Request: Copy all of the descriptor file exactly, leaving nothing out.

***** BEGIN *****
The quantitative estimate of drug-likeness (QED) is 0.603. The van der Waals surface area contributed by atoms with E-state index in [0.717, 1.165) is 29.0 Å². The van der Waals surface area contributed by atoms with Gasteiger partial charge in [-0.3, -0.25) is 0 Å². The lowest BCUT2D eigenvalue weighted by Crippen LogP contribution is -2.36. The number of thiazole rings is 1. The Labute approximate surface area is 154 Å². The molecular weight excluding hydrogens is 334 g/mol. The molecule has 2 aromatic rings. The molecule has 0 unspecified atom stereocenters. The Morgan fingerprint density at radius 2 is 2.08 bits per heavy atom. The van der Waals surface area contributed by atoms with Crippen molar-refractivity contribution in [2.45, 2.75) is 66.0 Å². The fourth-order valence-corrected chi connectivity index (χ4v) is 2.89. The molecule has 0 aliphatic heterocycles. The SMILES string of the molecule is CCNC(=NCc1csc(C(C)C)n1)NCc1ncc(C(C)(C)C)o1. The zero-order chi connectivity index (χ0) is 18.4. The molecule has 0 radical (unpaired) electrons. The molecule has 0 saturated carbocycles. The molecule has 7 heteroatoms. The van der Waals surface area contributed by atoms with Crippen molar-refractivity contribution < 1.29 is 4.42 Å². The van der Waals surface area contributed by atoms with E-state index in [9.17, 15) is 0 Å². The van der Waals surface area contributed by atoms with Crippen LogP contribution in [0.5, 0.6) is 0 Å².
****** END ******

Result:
The quantitative estimate of drug-likeness (QED) is 0.603. The van der Waals surface area contributed by atoms with E-state index in [0.717, 1.165) is 29.0 Å². The van der Waals surface area contributed by atoms with Gasteiger partial charge in [-0.3, -0.25) is 0 Å². The lowest BCUT2D eigenvalue weighted by Crippen LogP contribution is -2.36. The number of thiazole rings is 1. The Labute approximate surface area is 154 Å². The molecular weight excluding hydrogens is 334 g/mol. The molecule has 2 aromatic rings. The molecule has 0 unspecified atom stereocenters. The Morgan fingerprint density at radius 2 is 2.08 bits per heavy atom. The van der Waals surface area contributed by atoms with Crippen molar-refractivity contribution in [2.45, 2.75) is 66.0 Å². The fourth-order valence-corrected chi connectivity index (χ4v) is 2.89. The molecule has 0 aliphatic heterocycles. The SMILES string of the molecule is CCNC(=NCc1csc(C(C)C)n1)NCc1ncc(C(C)(C)C)o1. The zero-order chi connectivity index (χ0) is 18.4. The molecule has 0 radical (unpaired) electrons. The molecule has 0 saturated carbocycles. The molecule has 7 heteroatoms. The van der Waals surface area contributed by atoms with Crippen molar-refractivity contribution < 1.29 is 4.42 Å². The van der Waals surface area contributed by atoms with E-state index in [9.17, 15) is 0 Å². The van der Waals surface area contributed by atoms with Crippen LogP contribution in [0.5, 0.6) is 0 Å².